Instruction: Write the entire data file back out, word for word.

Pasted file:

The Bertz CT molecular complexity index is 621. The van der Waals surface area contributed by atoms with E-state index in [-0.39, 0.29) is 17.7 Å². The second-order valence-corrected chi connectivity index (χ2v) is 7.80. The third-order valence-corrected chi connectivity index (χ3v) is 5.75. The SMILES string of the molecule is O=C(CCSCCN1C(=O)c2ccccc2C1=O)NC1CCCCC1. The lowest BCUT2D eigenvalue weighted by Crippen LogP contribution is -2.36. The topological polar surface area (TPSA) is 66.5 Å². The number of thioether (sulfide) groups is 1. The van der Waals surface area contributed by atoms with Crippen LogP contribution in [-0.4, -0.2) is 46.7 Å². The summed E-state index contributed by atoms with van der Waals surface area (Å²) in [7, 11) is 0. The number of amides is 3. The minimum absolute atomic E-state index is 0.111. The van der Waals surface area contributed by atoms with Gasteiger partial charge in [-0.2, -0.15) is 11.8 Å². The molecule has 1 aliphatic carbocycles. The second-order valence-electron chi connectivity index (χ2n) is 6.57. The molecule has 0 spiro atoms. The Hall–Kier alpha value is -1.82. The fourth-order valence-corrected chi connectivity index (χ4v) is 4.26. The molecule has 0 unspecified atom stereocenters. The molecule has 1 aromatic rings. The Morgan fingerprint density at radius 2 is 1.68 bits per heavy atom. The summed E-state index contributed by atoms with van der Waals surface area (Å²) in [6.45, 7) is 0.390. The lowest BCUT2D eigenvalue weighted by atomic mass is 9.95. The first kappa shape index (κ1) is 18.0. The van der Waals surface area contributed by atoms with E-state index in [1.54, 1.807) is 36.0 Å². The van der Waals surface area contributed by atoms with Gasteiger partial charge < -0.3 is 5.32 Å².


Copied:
The Bertz CT molecular complexity index is 621. The van der Waals surface area contributed by atoms with E-state index in [-0.39, 0.29) is 17.7 Å². The second-order valence-corrected chi connectivity index (χ2v) is 7.80. The third-order valence-corrected chi connectivity index (χ3v) is 5.75. The SMILES string of the molecule is O=C(CCSCCN1C(=O)c2ccccc2C1=O)NC1CCCCC1. The lowest BCUT2D eigenvalue weighted by Crippen LogP contribution is -2.36. The topological polar surface area (TPSA) is 66.5 Å². The number of thioether (sulfide) groups is 1. The van der Waals surface area contributed by atoms with Crippen LogP contribution in [-0.4, -0.2) is 46.7 Å². The summed E-state index contributed by atoms with van der Waals surface area (Å²) in [7, 11) is 0. The number of amides is 3. The minimum absolute atomic E-state index is 0.111. The van der Waals surface area contributed by atoms with Gasteiger partial charge in [-0.2, -0.15) is 11.8 Å². The molecule has 1 aliphatic carbocycles. The second-order valence-electron chi connectivity index (χ2n) is 6.57. The molecule has 0 spiro atoms. The Hall–Kier alpha value is -1.82. The fourth-order valence-corrected chi connectivity index (χ4v) is 4.26. The molecule has 0 unspecified atom stereocenters. The molecule has 1 aromatic rings. The Morgan fingerprint density at radius 2 is 1.68 bits per heavy atom. The summed E-state index contributed by atoms with van der Waals surface area (Å²) in [6.45, 7) is 0.390. The lowest BCUT2D eigenvalue weighted by atomic mass is 9.95. The first kappa shape index (κ1) is 18.0. The van der Waals surface area contributed by atoms with E-state index in [1.54, 1.807) is 36.0 Å². The van der Waals surface area contributed by atoms with Gasteiger partial charge < -0.3 is 5.32 Å².